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Fri 18 Jun 2010 04:00 AM

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A taste of Tokyo

Why the Japanese capital has whet the appetite of Emirates, Etihad and Qatar Airways in the Middle East.

A taste of Tokyo
Etihad celebrates the launch of its flights to Tokyo.
A taste of Tokyo
Emirates delegation greeted on arrival in Narita.
A taste of Tokyo
Emirates EK318 was welcomed at Narita International Airport with a traditional water canon ceremony.
A taste of Tokyo
Passengers and staff at Doha International Airport ahead of Qatar Airways’ inaugural flight to Tokyo.

Why the Japanese capital has whet the appetite of Emirates, Etihad and Qatar Airways in the Middle East.

Described as one of the three "command centres" for the world economy, Tokyo has featured on the wish-list of numerous airlines in the Middle East for several years now. Unfortunately, with space restrictions at Narita International Airport and limited Air Transport Agreements (ATA) between the Japanese government and its Gulf counterparts, the likes of Emirates, Etihad and Qatar Airways have traditionally struggled to launch their flights to the global metropolis. However, the expansion of Narita airport's second runway in October 2009 worked in favour of bilateral negotiations, with an extra 20,000 flight slots being allocated to several countries around the world, including the United Arab Emirates and Qatar.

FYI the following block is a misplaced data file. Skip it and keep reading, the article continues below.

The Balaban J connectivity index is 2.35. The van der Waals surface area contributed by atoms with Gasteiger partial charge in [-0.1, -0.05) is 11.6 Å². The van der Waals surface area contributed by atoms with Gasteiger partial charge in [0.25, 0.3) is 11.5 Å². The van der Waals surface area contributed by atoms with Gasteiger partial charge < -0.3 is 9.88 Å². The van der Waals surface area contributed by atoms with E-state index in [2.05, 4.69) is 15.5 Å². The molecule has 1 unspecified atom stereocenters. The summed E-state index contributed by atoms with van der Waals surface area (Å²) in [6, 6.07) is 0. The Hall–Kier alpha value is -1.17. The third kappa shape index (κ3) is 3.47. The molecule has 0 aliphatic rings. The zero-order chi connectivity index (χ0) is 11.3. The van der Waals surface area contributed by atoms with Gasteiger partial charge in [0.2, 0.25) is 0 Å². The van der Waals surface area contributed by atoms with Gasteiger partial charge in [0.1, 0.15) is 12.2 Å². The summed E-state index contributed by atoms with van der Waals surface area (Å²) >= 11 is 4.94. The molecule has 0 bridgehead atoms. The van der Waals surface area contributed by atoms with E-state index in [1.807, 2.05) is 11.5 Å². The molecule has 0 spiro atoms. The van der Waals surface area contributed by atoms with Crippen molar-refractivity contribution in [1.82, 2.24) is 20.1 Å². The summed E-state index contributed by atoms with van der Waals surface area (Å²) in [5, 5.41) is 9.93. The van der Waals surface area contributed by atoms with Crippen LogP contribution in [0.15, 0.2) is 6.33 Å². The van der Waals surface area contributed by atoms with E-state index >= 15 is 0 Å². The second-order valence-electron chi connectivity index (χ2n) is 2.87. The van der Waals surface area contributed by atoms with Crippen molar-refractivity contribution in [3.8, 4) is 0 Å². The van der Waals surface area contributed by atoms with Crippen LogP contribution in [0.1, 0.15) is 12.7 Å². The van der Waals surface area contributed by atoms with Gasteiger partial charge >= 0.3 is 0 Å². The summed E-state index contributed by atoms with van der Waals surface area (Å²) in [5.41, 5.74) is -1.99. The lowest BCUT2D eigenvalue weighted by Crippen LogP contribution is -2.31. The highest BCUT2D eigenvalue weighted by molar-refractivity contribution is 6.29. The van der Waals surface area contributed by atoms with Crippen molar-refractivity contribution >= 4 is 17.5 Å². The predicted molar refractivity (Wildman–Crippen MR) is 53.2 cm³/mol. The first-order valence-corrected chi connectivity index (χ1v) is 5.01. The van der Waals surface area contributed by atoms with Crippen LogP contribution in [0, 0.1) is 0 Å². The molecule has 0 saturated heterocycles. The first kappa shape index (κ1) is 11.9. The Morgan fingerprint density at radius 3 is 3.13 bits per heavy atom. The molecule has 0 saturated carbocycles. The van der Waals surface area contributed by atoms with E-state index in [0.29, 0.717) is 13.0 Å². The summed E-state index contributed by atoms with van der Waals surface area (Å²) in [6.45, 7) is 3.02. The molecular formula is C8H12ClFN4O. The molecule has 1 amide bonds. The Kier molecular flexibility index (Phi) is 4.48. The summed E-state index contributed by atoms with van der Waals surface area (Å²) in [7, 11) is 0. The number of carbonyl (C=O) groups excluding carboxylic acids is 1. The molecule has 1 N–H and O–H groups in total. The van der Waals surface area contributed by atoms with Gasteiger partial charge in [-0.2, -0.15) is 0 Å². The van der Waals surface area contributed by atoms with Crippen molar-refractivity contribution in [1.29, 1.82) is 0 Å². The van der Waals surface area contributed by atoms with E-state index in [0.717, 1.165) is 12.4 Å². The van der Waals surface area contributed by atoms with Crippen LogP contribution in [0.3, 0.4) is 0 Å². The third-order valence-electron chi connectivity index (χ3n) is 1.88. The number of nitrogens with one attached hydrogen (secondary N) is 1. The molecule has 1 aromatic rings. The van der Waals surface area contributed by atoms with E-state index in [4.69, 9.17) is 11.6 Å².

Unsurprisingly, the news was welcomed with open arms by the UAE, as the launch of routes to Japan would capitalise on booming trade volumes between the two countries, which currently sits at around US$27 billion a year. In addition, more than 350 Japanese companies are operating in the UAE and approximately 3500 Japanese expatriates are living in the emirates.

The country's flight allocations were shared between Emirates and Etihad, with the latter being the first to commence non-stop flights to Tokyo from its home base in Abu Dhabi. Its inaugural flight departed on 27th March 2010 and landed at Narita airport the following day.